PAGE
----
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Birmingham Bar Association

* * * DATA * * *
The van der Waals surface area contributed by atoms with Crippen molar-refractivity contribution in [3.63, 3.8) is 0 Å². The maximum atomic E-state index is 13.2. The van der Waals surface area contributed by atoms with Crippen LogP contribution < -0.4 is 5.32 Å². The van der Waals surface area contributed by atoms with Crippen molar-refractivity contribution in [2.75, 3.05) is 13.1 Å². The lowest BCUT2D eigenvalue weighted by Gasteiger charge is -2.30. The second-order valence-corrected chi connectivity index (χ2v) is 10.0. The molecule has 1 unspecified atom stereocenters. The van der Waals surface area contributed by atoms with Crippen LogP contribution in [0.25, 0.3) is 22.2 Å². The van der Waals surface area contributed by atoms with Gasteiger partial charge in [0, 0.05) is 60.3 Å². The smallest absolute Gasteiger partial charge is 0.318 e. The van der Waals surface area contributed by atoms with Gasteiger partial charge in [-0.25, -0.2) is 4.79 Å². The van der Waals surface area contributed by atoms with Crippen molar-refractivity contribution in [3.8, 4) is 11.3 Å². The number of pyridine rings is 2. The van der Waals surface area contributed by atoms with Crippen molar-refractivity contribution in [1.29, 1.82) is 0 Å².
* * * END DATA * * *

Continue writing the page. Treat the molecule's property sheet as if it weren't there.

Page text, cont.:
Diversity Diandra S. “Fu” Debrosse Zimmermann Are We Talking About Diversity Again?* Yes, we are. Yet be not afraid - we are not discussing why diversity is an aspirational American value, why diversity is morally or ethically necessary, or even why diversity can assist in developing business. I cannot, nor would I ever attempt to, speak on behalf of all nonwhite, female lawyers, nor can I speak on behalf of other diverse lawyers such as LGBTQ, immigrant, religious minorities, or people with disabilities, but I can speak: (1) from my experience as a woman of color; (2) as someone who has spent signifi cant time having reading, researching, and lecturing extensively on the topic; and (3) as someone who has assisted diverse lawyers seeking employment, as well as hiring partners at traditionally white law fi rms about the challenges in creating and sustaining diverse fi rms that serve diverse populations. Th is article is neither an academic exercise nor a shaming exercise, but is about the “why” behind the lack of diversity, and the potential solutions for law fi rms – so, keep reading, and please, don’t shut down. The Numbers Are Bleak Th e numbers are not very promising. And lest anyone forget amidst this discussion, the numbers are also people. In May of 2015, a Washington Post headline read “law is the least diverse profession in the nation. And lawyers aren’t doing enough to change that.”1 Eightyeight percent (88%) of lawyers nationally are white.2 Currently, ninety-two percent (92%) of partner-level lawyers are white.3 Th e Washington Post article, utilizing statistics compiled by the American Bar Association (“ABA”) in 2015, provides an eye-opening overview: Women constitute more than a third of the profession, but only about a fi fth of law fi rm partners, general counsels of Fortune 500 corporations and law school deans. Th e situation is bleakest at the and 9 percent of general counsels of large corporations. In major law fi rms, only 3 percent of associates and less than 2 percent of partners are African Americans.4 As noted by Chilton Varner Davis, Esq., of King & Spalding, the lack of diversity among plaintiff s’ attorneys is a “systemic” problem.5 I could not agree more. In my career I have realized that while fi rms hire female associates, the path to highest levels. Women account for only 17 percent of equity partners, and only seven of the nation’s 100 largest fi rms have a woman as chairman or managing partner. Women are less likely to make partner even controlling for other factors, including law school grades and time spent out of the workforce or on part-time schedules. Studies fi nd that men are two to fi ve times more likely to make partner than women. *** Although blacks, Latinos, Asian Americans and Native Americans now constitute about a third of the population and a fi fth of law school graduates, they make up fewer than 7 percent of law fi rm partners *Th is article was originally printed in the Spring 2017 edition of Alabama Association for Justice. 10 Birmingham Bar Association


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